The grandmother in "A Good Man is Hard to Find" gives great importance to being "a lady," and her ideas about what that means reflect an old-fashioned, somewhat upper-crust Southern mindset. She uses the n-word and longs for the good old days when kids were polite, people were trustworthy, and there were pretty plantations to visit.
All of this leads her to associate being "good" with coming from a respectable family and behaving like a member of her social class; those who don't are outsiders. Her sensibilities are in for quite a shock when she meets The Misfit.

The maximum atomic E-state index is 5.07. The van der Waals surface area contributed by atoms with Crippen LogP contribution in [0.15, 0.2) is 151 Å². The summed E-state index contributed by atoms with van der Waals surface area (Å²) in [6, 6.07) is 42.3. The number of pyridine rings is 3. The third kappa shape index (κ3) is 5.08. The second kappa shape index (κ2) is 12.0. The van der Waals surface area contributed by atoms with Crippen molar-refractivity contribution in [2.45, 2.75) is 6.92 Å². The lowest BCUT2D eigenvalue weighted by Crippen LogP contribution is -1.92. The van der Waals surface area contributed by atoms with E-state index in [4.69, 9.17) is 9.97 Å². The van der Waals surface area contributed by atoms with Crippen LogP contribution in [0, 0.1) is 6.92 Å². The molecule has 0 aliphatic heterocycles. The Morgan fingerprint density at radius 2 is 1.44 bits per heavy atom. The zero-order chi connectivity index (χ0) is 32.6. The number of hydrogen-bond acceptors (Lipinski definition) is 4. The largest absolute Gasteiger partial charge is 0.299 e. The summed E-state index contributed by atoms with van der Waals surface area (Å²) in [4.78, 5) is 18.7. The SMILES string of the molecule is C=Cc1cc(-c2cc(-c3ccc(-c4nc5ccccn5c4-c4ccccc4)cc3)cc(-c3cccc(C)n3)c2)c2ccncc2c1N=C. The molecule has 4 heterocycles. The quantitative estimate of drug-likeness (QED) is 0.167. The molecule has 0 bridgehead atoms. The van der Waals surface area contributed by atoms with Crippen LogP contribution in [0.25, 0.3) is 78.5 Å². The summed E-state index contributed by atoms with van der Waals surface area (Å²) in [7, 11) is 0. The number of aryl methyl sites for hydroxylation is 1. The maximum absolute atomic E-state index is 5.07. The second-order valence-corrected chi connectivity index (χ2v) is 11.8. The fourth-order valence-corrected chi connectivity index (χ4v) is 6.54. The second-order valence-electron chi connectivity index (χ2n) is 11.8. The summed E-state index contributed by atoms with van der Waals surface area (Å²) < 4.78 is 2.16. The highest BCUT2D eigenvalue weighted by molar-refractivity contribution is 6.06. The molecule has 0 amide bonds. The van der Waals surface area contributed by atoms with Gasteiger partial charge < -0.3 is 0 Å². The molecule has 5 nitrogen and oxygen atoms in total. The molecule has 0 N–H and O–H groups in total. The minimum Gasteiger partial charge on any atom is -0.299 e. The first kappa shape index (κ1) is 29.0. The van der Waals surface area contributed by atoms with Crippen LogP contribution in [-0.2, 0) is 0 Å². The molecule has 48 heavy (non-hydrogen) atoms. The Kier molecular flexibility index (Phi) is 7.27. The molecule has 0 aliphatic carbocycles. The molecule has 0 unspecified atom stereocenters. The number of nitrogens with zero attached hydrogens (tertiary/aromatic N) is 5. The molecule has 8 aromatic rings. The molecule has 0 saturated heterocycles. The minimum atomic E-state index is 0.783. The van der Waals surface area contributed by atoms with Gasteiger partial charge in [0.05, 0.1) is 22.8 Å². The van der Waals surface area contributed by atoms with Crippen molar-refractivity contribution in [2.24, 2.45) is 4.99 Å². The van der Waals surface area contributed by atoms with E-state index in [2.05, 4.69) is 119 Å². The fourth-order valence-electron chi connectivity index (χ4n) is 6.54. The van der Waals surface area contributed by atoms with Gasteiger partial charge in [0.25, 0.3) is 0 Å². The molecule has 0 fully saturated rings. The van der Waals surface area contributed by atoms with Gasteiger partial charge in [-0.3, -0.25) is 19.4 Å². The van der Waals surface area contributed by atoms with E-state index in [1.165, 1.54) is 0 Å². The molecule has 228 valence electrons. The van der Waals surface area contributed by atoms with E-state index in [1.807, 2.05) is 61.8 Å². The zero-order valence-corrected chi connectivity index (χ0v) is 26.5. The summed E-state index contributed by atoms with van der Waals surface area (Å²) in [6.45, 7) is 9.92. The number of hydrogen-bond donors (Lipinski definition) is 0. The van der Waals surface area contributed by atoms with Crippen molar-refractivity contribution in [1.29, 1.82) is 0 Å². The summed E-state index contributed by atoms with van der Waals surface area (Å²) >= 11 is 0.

Questions About Society and Class
In what ways does the grandmother reflect a particular Southern social class? To what extent is this conscious on her part?
How does the grandmother's social class play a role in her confrontation with the Misfit, and in the story's larger contrast between good and evil?
Do any characters besides the grandmother display an awareness of class or social status?
Does the story adopt a negative view towards the kind of southern culture the grandmother represents? Is it instead positive, or neutral? How can you tell?
Chew on This
The grandmother's values are only concerned with appearances, and are therefore criticized and mocked by the story.